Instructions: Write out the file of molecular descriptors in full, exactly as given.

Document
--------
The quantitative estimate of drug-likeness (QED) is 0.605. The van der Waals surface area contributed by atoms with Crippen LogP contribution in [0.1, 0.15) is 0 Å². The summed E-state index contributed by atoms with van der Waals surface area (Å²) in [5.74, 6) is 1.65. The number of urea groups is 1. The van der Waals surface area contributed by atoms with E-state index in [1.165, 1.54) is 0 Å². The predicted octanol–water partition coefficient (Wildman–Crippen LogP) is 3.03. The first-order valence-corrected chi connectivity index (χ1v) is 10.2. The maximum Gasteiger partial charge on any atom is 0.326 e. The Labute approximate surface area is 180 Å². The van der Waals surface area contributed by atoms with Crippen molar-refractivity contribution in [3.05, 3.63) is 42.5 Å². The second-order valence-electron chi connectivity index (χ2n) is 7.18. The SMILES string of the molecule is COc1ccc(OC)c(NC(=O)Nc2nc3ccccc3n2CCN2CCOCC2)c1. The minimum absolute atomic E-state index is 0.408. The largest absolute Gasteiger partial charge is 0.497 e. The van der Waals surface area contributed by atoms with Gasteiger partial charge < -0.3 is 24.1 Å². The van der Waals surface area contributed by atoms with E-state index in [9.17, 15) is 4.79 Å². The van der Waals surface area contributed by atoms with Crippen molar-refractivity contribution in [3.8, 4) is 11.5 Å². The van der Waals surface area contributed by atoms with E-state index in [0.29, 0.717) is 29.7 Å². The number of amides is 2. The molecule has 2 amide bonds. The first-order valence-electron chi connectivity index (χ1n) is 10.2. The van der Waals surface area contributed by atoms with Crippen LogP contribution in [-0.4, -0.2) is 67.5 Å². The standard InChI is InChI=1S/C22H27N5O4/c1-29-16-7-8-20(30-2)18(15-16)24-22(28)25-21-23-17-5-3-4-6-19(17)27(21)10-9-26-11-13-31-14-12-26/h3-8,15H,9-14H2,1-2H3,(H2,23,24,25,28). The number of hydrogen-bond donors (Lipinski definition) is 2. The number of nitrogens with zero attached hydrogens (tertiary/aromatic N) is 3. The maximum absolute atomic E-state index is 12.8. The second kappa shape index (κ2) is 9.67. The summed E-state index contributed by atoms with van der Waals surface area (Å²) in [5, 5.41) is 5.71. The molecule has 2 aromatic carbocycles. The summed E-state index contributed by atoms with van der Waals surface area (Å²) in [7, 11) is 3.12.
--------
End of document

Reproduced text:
The quantitative estimate of drug-likeness (QED) is 0.605. The van der Waals surface area contributed by atoms with Crippen LogP contribution in [0.1, 0.15) is 0 Å². The summed E-state index contributed by atoms with van der Waals surface area (Å²) in [5.74, 6) is 1.65. The number of urea groups is 1. The van der Waals surface area contributed by atoms with E-state index in [1.165, 1.54) is 0 Å². The predicted octanol–water partition coefficient (Wildman–Crippen LogP) is 3.03. The first-order valence-corrected chi connectivity index (χ1v) is 10.2. The maximum Gasteiger partial charge on any atom is 0.326 e. The Labute approximate surface area is 180 Å². The van der Waals surface area contributed by atoms with Crippen molar-refractivity contribution in [3.05, 3.63) is 42.5 Å². The second-order valence-electron chi connectivity index (χ2n) is 7.18. The SMILES string of the molecule is COc1ccc(OC)c(NC(=O)Nc2nc3ccccc3n2CCN2CCOCC2)c1. The minimum absolute atomic E-state index is 0.408. The largest absolute Gasteiger partial charge is 0.497 e. The van der Waals surface area contributed by atoms with Gasteiger partial charge < -0.3 is 24.1 Å². The van der Waals surface area contributed by atoms with E-state index in [9.17, 15) is 4.79 Å². The van der Waals surface area contributed by atoms with Crippen molar-refractivity contribution in [3.8, 4) is 11.5 Å². The van der Waals surface area contributed by atoms with E-state index in [0.29, 0.717) is 29.7 Å². The number of amides is 2. The molecule has 2 amide bonds. The first-order valence-electron chi connectivity index (χ1n) is 10.2. The van der Waals surface area contributed by atoms with Crippen LogP contribution in [-0.4, -0.2) is 67.5 Å². The standard InChI is InChI=1S/C22H27N5O4/c1-29-16-7-8-20(30-2)18(15-16)24-22(28)25-21-23-17-5-3-4-6-19(17)27(21)10-9-26-11-13-31-14-12-26/h3-8,15H,9-14H2,1-2H3,(H2,23,24,25,28). The number of hydrogen-bond donors (Lipinski definition) is 2. The number of nitrogens with zero attached hydrogens (tertiary/aromatic N) is 3. The maximum absolute atomic E-state index is 12.8. The second kappa shape index (κ2) is 9.67. The summed E-state index contributed by atoms with van der Waals surface area (Å²) in [5, 5.41) is 5.71. The molecule has 2 aromatic carbocycles. The summed E-state index contributed by atoms with van der Waals surface area (Å²) in [7, 11) is 3.12.